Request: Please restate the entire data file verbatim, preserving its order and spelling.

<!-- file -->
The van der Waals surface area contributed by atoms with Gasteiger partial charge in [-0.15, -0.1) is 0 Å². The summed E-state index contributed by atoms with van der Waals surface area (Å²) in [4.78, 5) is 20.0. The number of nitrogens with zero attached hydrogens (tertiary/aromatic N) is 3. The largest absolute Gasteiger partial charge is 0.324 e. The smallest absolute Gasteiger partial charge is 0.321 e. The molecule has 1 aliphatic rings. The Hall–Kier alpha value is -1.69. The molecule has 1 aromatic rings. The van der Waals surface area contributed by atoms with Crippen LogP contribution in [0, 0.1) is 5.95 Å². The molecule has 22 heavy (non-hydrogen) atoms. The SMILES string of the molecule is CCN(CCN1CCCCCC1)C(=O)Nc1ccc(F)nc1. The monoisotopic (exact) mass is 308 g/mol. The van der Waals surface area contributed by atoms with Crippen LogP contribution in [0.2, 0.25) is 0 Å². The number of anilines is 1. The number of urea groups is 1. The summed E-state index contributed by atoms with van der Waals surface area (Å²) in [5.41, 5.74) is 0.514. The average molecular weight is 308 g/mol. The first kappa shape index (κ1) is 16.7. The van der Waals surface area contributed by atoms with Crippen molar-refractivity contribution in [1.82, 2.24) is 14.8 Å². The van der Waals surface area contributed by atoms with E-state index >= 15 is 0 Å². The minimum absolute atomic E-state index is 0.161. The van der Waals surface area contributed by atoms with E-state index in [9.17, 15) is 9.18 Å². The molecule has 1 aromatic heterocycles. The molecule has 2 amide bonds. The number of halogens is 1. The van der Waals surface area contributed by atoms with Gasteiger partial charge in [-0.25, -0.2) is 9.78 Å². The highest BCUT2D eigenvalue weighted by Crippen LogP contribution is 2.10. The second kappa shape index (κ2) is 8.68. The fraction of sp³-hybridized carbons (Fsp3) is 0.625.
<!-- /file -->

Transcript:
The van der Waals surface area contributed by atoms with Gasteiger partial charge in [-0.15, -0.1) is 0 Å². The summed E-state index contributed by atoms with van der Waals surface area (Å²) in [4.78, 5) is 20.0. The number of nitrogens with zero attached hydrogens (tertiary/aromatic N) is 3. The largest absolute Gasteiger partial charge is 0.324 e. The smallest absolute Gasteiger partial charge is 0.321 e. The molecule has 1 aliphatic rings. The Hall–Kier alpha value is -1.69. The molecule has 1 aromatic rings. The van der Waals surface area contributed by atoms with Crippen LogP contribution in [0, 0.1) is 5.95 Å². The molecule has 22 heavy (non-hydrogen) atoms. The SMILES string of the molecule is CCN(CCN1CCCCCC1)C(=O)Nc1ccc(F)nc1. The monoisotopic (exact) mass is 308 g/mol. The van der Waals surface area contributed by atoms with Crippen LogP contribution in [0.2, 0.25) is 0 Å². The number of anilines is 1. The number of urea groups is 1. The summed E-state index contributed by atoms with van der Waals surface area (Å²) in [5.41, 5.74) is 0.514. The average molecular weight is 308 g/mol. The first kappa shape index (κ1) is 16.7. The van der Waals surface area contributed by atoms with Crippen molar-refractivity contribution in [1.82, 2.24) is 14.8 Å². The van der Waals surface area contributed by atoms with E-state index >= 15 is 0 Å². The minimum absolute atomic E-state index is 0.161. The van der Waals surface area contributed by atoms with E-state index in [9.17, 15) is 9.18 Å². The molecule has 1 aromatic heterocycles. The molecule has 2 amide bonds. The number of halogens is 1. The van der Waals surface area contributed by atoms with Gasteiger partial charge in [-0.25, -0.2) is 9.78 Å². The highest BCUT2D eigenvalue weighted by Crippen LogP contribution is 2.10. The second kappa shape index (κ2) is 8.68. The fraction of sp³-hybridized carbons (Fsp3) is 0.625.